Swedish road sign for tolls
Like many cities that have introduced or tried to introduce a congestion charge, there was initially widespread resistance to the idea in Stockholm. The system consists of 18 tolls at access points around the central city, active between 6:00 a.m. and 6:29 p.m., Monday through Friday, which charge varying fees to incentivize public transport – or at least not car use – during peak hours. The highest fees are during commuting hours, when tolls can triple from 10 to 30 Swedish krona.
Before a six-month trial began in January 2006, the project was supported by only 36 per cent of city residents. Complicating things was that infrastructure cannot be charged in Sweden, only taxed, meaning all revenue would flow to the national government which would also control the project design. Opponents therefore linked the charge to “existing negative attitudes to taxes, inequity, restricting freedom and mobility, public interventions and national interference in regional matters,” according to Jonas Eliasson of the Stockholm-based Center for Transport Studies.
But, as has been seen among other cities that have implemented congestion charges, something happened after the scheme entered into effect: people started to see the benefits.
An s-shaped curve
In July 2006, after the initial trial was completed, a referendum held in Stockholm and several surrounding communities found 53 per cent of voters supported reintroducing the congestion charge. Since the referendum, support has continued to increase: a 2007 poll showed 66 per cent support, and in 2013 there was over 70 per cent support among Stockholm residents.
Similar shifts in public support have been seen in other cities implementing congestion charges, like London. Phil Goodwin of the UK’s Transport Research Laboratory suggests a S-shaped “gestation process” may be typical for road pricing schemes, where public opinion sours on the idea in the lead up to the start of the trial but gradually rises after.
There are a number of explanations for this change in public attitude, but Maria Börjesson et al. point to the following key points:
- Surprising Benefits: Many residents were initially against the charge in Stockholm because they did not think there would be significant outcomes. During the trial period, however, traffic declined 21 per cent compared to average volumes before the charge; five years later it was still down 20 percent, despite an increasing population. In addition to a decrease in traffic volume, 24 per cent of commuting trips flipped from cars to transit, and commercial traffic decreased by 15 per cent. The large reduction in traffic volume also led to reductions in vehicle emissions in the inner city by 10-15 per cent (depending on the pollutant type), as well as increased traffic safety.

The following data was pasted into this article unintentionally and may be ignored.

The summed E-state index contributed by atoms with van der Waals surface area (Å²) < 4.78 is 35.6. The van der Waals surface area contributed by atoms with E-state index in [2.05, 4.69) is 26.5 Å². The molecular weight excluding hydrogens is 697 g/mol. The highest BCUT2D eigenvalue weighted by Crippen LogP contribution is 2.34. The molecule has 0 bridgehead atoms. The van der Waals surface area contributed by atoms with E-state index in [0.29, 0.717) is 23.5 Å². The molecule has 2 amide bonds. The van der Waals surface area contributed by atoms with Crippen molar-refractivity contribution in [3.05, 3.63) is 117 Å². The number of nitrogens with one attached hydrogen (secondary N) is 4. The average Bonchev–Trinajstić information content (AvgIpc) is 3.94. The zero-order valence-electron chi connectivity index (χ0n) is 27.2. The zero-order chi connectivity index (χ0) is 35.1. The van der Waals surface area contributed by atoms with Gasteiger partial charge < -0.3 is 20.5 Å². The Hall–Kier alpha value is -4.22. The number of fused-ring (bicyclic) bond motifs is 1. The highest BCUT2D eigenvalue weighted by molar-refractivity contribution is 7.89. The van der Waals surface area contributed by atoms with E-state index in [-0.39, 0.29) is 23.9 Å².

- Minimal Negative Effects: Many residents were concerned about a plethora of negative impacts: being priced out of using the roads, being forced to change their travel behavior, overcrowded public transit and/or simply displacing congestion to other areas that were unaffected by the charge. Instead, they discovered that the changes were not as bad as they had expected, traffic volumes and congestion decreased and the public transit network was not overburdened by the increase in ridership.
- Familiarity: Familiarity breeds acceptability. As people got used to being charged, they became less opposed to the idea of paying for a good that used to be free. It was, in fact, not just the public but also politicians who changed their attitudes and began to embrace the benefits of the congestion charge.
Achieving political support
While public and political attitudes are related, public approval is neither a sufficient nor necessary condition for political support, a fact that is well highlighted in New York City’s failure to implement congestion charging. Essentially, political support in Stockholm was garnered through what was called the Cederschiöld Agreement, a deal between various local and national stakeholders that ensures revenues from the charge are integrated into national investment planning processes. This provided both local and regional politicians with considerable control over the usage of the revenues and soothed fears that the national government might use the program’s success as an excuse to redirect infrastructure funds elsewhere.
The success of congestion charging in Stockholm has led to further experimentation. Since 2016, charges were raised for vehicles entering the inner city, while new charges were introduced for the Essingeleden motorway, the major artery around the city and the busiest road in the country. Preliminary results show a reduction in traffic congestions after the new charges. Sweden’s second-largest city, Gothenburg, also implemented a similar scheme in 2013.
The Stockholm case shows that public and political support can shift dramatically once people experience the actual effects of congestion charging. Eleven years later, the precarious trial has blossomed into a major component of city’s transport system.
This article originally appeared on TheCityFix